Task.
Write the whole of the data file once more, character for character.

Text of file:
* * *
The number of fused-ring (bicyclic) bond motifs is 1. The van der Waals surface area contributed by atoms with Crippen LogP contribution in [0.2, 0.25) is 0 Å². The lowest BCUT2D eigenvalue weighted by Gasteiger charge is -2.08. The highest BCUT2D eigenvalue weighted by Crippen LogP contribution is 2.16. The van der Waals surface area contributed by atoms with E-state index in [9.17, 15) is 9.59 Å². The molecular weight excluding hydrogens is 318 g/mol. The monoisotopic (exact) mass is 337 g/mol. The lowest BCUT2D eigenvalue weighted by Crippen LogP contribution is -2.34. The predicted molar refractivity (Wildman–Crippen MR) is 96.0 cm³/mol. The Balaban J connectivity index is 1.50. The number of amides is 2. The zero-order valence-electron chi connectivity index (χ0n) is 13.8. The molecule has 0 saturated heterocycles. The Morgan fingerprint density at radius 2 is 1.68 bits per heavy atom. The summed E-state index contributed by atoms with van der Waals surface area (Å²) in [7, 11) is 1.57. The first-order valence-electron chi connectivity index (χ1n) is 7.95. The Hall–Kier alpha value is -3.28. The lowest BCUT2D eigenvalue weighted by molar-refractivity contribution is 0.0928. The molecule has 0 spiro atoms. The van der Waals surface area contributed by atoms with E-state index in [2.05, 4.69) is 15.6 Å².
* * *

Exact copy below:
The number of fused-ring (bicyclic) bond motifs is 1. The van der Waals surface area contributed by atoms with Crippen LogP contribution in [0.2, 0.25) is 0 Å². The lowest BCUT2D eigenvalue weighted by Gasteiger charge is -2.08. The highest BCUT2D eigenvalue weighted by Crippen LogP contribution is 2.16. The van der Waals surface area contributed by atoms with E-state index in [9.17, 15) is 9.59 Å². The molecular weight excluding hydrogens is 318 g/mol. The monoisotopic (exact) mass is 337 g/mol. The lowest BCUT2D eigenvalue weighted by Crippen LogP contribution is -2.34. The predicted molar refractivity (Wildman–Crippen MR) is 96.0 cm³/mol. The Balaban J connectivity index is 1.50. The number of amides is 2. The zero-order valence-electron chi connectivity index (χ0n) is 13.8. The molecule has 0 saturated heterocycles. The Morgan fingerprint density at radius 2 is 1.68 bits per heavy atom. The summed E-state index contributed by atoms with van der Waals surface area (Å²) in [7, 11) is 1.57. The first-order valence-electron chi connectivity index (χ1n) is 7.95. The Hall–Kier alpha value is -3.28. The lowest BCUT2D eigenvalue weighted by molar-refractivity contribution is 0.0928. The molecule has 0 spiro atoms. The van der Waals surface area contributed by atoms with E-state index in [2.05, 4.69) is 15.6 Å².